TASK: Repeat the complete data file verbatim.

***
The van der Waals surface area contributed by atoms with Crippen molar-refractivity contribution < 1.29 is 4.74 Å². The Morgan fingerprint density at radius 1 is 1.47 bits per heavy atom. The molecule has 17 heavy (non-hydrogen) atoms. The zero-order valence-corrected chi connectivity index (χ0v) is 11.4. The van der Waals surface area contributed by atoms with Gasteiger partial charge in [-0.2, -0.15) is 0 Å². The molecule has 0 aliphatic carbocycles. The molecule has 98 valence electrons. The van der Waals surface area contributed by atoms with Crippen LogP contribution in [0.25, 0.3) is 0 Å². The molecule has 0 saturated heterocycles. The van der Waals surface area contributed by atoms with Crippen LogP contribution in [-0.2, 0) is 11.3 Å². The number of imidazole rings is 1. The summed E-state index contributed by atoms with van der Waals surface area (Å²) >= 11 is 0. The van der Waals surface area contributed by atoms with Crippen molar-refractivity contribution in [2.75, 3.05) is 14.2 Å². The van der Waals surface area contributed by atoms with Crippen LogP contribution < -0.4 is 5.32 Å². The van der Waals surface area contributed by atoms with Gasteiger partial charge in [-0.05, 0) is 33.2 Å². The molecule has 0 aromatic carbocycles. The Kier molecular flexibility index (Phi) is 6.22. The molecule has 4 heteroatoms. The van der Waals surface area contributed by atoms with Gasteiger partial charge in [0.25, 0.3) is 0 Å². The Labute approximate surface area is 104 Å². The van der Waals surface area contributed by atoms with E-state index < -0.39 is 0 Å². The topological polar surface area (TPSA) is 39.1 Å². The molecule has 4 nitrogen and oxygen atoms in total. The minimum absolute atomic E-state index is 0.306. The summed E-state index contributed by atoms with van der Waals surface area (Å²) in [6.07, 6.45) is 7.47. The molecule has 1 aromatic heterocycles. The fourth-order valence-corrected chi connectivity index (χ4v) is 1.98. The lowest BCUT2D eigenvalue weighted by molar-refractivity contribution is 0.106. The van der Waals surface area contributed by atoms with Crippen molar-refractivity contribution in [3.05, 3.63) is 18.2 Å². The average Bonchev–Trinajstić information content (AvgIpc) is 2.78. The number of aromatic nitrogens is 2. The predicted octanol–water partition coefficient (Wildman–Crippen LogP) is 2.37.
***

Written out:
The van der Waals surface area contributed by atoms with Crippen molar-refractivity contribution < 1.29 is 4.74 Å². The Morgan fingerprint density at radius 1 is 1.47 bits per heavy atom. The molecule has 17 heavy (non-hydrogen) atoms. The zero-order valence-corrected chi connectivity index (χ0v) is 11.4. The van der Waals surface area contributed by atoms with Gasteiger partial charge in [-0.2, -0.15) is 0 Å². The molecule has 0 aliphatic carbocycles. The molecule has 98 valence electrons. The van der Waals surface area contributed by atoms with Crippen LogP contribution in [0.25, 0.3) is 0 Å². The molecule has 0 saturated heterocycles. The van der Waals surface area contributed by atoms with Crippen LogP contribution in [-0.2, 0) is 11.3 Å². The number of imidazole rings is 1. The summed E-state index contributed by atoms with van der Waals surface area (Å²) >= 11 is 0. The van der Waals surface area contributed by atoms with Crippen molar-refractivity contribution in [2.75, 3.05) is 14.2 Å². The van der Waals surface area contributed by atoms with Crippen LogP contribution < -0.4 is 5.32 Å². The van der Waals surface area contributed by atoms with Gasteiger partial charge in [-0.05, 0) is 33.2 Å². The molecule has 0 aromatic carbocycles. The Kier molecular flexibility index (Phi) is 6.22. The molecule has 4 heteroatoms. The van der Waals surface area contributed by atoms with Gasteiger partial charge in [0.25, 0.3) is 0 Å². The Labute approximate surface area is 104 Å². The van der Waals surface area contributed by atoms with E-state index < -0.39 is 0 Å². The topological polar surface area (TPSA) is 39.1 Å². The molecule has 4 nitrogen and oxygen atoms in total. The minimum absolute atomic E-state index is 0.306. The summed E-state index contributed by atoms with van der Waals surface area (Å²) in [6.07, 6.45) is 7.47. The molecule has 1 aromatic heterocycles. The fourth-order valence-corrected chi connectivity index (χ4v) is 1.98. The lowest BCUT2D eigenvalue weighted by molar-refractivity contribution is 0.106. The van der Waals surface area contributed by atoms with Crippen molar-refractivity contribution in [3.05, 3.63) is 18.2 Å². The average Bonchev–Trinajstić information content (AvgIpc) is 2.78. The number of aromatic nitrogens is 2. The predicted octanol–water partition coefficient (Wildman–Crippen LogP) is 2.37.